***Be sure to join our How To Homeschool For Free Support Group for daily encouragement and more great resources for your homeschooling journey!***

AMF Bowling – FREE Bowling for Kids This Summer!

Need another fun summer activity for the kids? This summer, your kids can bowl for free every day at AMF Bowling Centers! Each child 15 and under can get 2 free games of bowling per day throughout the entire summer. Shoe rentals are not included.

Just head over here to register your kids: AMF Bowling FREE Summer Bowling for Kids

***Be sure to join our How To Homeschool For Free Support Group for daily encouragement and more great resources for your homeschooling journey!***

What to do on Days You Don’t Want to Homeschool

Ever have one of those days? You know the ones where you wake up and just decide, ” you know what, not today.” I certainly do! Sometimes it’s for a good reason, like a kid is sick, or I’m sick, or everyone is still run down from the weekend. And sometimes it’s for no reason at all. Sometimes, I just want to throw my lesson plans in the air and enjoy the day with my kiddos. So we do! And it’s great! And, with some helpful ideas, I can keep them learning, even on our less structured days!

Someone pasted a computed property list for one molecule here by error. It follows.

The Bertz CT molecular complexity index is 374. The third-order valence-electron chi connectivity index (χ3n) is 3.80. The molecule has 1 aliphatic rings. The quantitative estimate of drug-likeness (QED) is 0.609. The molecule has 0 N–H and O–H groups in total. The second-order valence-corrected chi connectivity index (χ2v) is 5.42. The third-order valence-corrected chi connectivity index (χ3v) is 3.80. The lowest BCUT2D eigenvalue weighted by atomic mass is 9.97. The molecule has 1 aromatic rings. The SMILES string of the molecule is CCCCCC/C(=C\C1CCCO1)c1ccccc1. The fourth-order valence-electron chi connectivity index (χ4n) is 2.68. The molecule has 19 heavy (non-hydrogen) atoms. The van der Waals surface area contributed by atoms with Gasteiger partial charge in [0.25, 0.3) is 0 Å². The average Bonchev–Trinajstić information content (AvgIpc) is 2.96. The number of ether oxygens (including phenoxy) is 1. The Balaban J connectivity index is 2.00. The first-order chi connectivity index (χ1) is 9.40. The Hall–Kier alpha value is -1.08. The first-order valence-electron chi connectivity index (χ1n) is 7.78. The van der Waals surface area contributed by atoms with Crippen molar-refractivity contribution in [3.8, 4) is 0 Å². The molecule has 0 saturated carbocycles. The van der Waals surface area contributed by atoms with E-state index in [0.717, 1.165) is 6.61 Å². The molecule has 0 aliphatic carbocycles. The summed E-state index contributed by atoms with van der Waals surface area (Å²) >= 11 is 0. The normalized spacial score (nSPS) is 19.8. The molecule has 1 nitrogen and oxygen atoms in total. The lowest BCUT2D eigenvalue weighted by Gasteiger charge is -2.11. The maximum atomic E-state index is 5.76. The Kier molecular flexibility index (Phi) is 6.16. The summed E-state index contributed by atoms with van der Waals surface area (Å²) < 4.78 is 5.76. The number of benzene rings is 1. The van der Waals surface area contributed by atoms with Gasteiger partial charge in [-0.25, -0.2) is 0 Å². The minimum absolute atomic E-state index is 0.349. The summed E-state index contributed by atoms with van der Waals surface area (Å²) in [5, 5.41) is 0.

1. Reading Day

Read a book! It’s really that simple. Have everybody grab a favorite title and spend the morning reading. Or gather in the living room, curl up with some blankets and pillows, and pick a favorite book you can read aloud to everyone! Brew up coffee or tea, fix some hot cocoa, and enjoy a relaxing day with your children. And don’t feel guilty! Reading days encourage both the skill and a love of reading!

2. Home Economics Day

This one is just a fancy title for whatever-needs-done-around-the-house day! Home economics days are flexible and change according to your needs. Is family descending upon you tomorrow? Spend the day scrubbing the house. Other options are to spend the day knitting, sewing, fixing up the lawn, or painting a child’s room. These are also great days to spend in the kitchen baking your children. Check out these fun kitchen ideas for littles!

3. Nature Study Day